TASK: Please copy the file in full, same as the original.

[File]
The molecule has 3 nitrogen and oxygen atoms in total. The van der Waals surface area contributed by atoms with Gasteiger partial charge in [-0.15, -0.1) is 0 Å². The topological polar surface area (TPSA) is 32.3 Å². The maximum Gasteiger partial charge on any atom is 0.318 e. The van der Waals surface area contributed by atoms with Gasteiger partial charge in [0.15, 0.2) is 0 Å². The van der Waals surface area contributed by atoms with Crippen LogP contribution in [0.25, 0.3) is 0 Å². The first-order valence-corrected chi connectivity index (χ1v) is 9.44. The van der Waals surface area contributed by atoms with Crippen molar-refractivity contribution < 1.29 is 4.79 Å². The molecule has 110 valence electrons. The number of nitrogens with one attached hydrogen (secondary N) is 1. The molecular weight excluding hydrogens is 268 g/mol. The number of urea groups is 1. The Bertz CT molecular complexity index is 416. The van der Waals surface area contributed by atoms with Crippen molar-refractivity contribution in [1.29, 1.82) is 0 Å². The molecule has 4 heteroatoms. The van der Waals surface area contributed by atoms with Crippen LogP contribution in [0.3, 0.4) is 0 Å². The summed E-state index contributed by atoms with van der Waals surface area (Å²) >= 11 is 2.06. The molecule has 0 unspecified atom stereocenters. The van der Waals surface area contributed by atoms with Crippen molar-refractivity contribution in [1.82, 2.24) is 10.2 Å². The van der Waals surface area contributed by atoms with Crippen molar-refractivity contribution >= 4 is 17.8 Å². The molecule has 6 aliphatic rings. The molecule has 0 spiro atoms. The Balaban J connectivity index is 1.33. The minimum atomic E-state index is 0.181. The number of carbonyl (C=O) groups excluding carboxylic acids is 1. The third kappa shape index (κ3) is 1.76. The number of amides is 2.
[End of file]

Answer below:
The molecule has 3 nitrogen and oxygen atoms in total. The van der Waals surface area contributed by atoms with Gasteiger partial charge in [-0.15, -0.1) is 0 Å². The topological polar surface area (TPSA) is 32.3 Å². The maximum Gasteiger partial charge on any atom is 0.318 e. The van der Waals surface area contributed by atoms with Gasteiger partial charge in [0.15, 0.2) is 0 Å². The van der Waals surface area contributed by atoms with Crippen LogP contribution in [0.25, 0.3) is 0 Å². The first-order valence-corrected chi connectivity index (χ1v) is 9.44. The van der Waals surface area contributed by atoms with Crippen molar-refractivity contribution < 1.29 is 4.79 Å². The molecule has 110 valence electrons. The number of nitrogens with one attached hydrogen (secondary N) is 1. The molecular weight excluding hydrogens is 268 g/mol. The number of urea groups is 1. The Bertz CT molecular complexity index is 416. The van der Waals surface area contributed by atoms with Crippen molar-refractivity contribution in [1.29, 1.82) is 0 Å². The molecule has 4 heteroatoms. The van der Waals surface area contributed by atoms with Crippen LogP contribution in [0.3, 0.4) is 0 Å². The summed E-state index contributed by atoms with van der Waals surface area (Å²) >= 11 is 2.06. The molecule has 0 unspecified atom stereocenters. The van der Waals surface area contributed by atoms with Crippen molar-refractivity contribution in [1.82, 2.24) is 10.2 Å². The van der Waals surface area contributed by atoms with Crippen molar-refractivity contribution >= 4 is 17.8 Å². The molecule has 6 aliphatic rings. The molecule has 0 spiro atoms. The Balaban J connectivity index is 1.33. The minimum atomic E-state index is 0.181. The number of carbonyl (C=O) groups excluding carboxylic acids is 1. The third kappa shape index (κ3) is 1.76. The number of amides is 2.